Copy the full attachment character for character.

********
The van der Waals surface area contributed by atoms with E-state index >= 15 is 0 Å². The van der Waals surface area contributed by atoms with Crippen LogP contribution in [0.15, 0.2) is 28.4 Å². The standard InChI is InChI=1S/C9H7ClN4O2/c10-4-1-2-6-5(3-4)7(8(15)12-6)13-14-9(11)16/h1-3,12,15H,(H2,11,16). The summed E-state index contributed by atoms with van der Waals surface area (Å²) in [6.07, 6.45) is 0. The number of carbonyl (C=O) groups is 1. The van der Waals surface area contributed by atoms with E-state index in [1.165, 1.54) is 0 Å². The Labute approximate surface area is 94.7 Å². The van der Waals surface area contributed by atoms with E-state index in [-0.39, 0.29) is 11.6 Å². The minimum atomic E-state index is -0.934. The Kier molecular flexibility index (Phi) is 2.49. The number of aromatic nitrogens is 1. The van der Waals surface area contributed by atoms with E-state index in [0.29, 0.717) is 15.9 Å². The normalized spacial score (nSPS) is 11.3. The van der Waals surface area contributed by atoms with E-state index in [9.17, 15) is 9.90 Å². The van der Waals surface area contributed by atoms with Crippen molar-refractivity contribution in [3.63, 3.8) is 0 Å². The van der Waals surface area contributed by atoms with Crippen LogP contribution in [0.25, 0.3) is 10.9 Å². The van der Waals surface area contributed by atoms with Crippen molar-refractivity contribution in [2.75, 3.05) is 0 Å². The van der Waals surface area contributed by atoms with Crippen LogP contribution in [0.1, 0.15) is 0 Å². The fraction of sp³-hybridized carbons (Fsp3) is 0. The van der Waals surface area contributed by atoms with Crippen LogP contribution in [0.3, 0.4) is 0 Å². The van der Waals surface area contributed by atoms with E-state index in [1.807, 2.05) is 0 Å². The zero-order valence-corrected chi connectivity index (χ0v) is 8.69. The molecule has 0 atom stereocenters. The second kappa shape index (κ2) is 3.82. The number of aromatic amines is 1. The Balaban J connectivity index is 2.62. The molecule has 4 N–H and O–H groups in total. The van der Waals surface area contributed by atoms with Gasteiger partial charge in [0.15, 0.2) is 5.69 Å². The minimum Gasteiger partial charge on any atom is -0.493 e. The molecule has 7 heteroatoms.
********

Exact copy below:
The van der Waals surface area contributed by atoms with E-state index >= 15 is 0 Å². The van der Waals surface area contributed by atoms with Crippen LogP contribution in [0.15, 0.2) is 28.4 Å². The standard InChI is InChI=1S/C9H7ClN4O2/c10-4-1-2-6-5(3-4)7(8(15)12-6)13-14-9(11)16/h1-3,12,15H,(H2,11,16). The summed E-state index contributed by atoms with van der Waals surface area (Å²) in [6.07, 6.45) is 0. The number of carbonyl (C=O) groups is 1. The van der Waals surface area contributed by atoms with E-state index in [1.165, 1.54) is 0 Å². The Labute approximate surface area is 94.7 Å². The van der Waals surface area contributed by atoms with E-state index in [-0.39, 0.29) is 11.6 Å². The minimum atomic E-state index is -0.934. The Kier molecular flexibility index (Phi) is 2.49. The number of aromatic nitrogens is 1. The van der Waals surface area contributed by atoms with E-state index in [0.29, 0.717) is 15.9 Å². The normalized spacial score (nSPS) is 11.3. The van der Waals surface area contributed by atoms with E-state index in [9.17, 15) is 9.90 Å². The van der Waals surface area contributed by atoms with Crippen molar-refractivity contribution in [3.63, 3.8) is 0 Å². The van der Waals surface area contributed by atoms with Crippen LogP contribution in [0.25, 0.3) is 10.9 Å². The van der Waals surface area contributed by atoms with Crippen molar-refractivity contribution in [2.75, 3.05) is 0 Å². The van der Waals surface area contributed by atoms with Crippen LogP contribution in [0.1, 0.15) is 0 Å². The fraction of sp³-hybridized carbons (Fsp3) is 0. The van der Waals surface area contributed by atoms with Crippen LogP contribution in [0.3, 0.4) is 0 Å². The van der Waals surface area contributed by atoms with E-state index in [1.807, 2.05) is 0 Å². The zero-order valence-corrected chi connectivity index (χ0v) is 8.69. The molecule has 0 atom stereocenters. The second kappa shape index (κ2) is 3.82. The number of aromatic amines is 1. The Balaban J connectivity index is 2.62. The molecule has 4 N–H and O–H groups in total. The van der Waals surface area contributed by atoms with Gasteiger partial charge in [0.15, 0.2) is 5.69 Å². The minimum Gasteiger partial charge on any atom is -0.493 e. The molecule has 7 heteroatoms.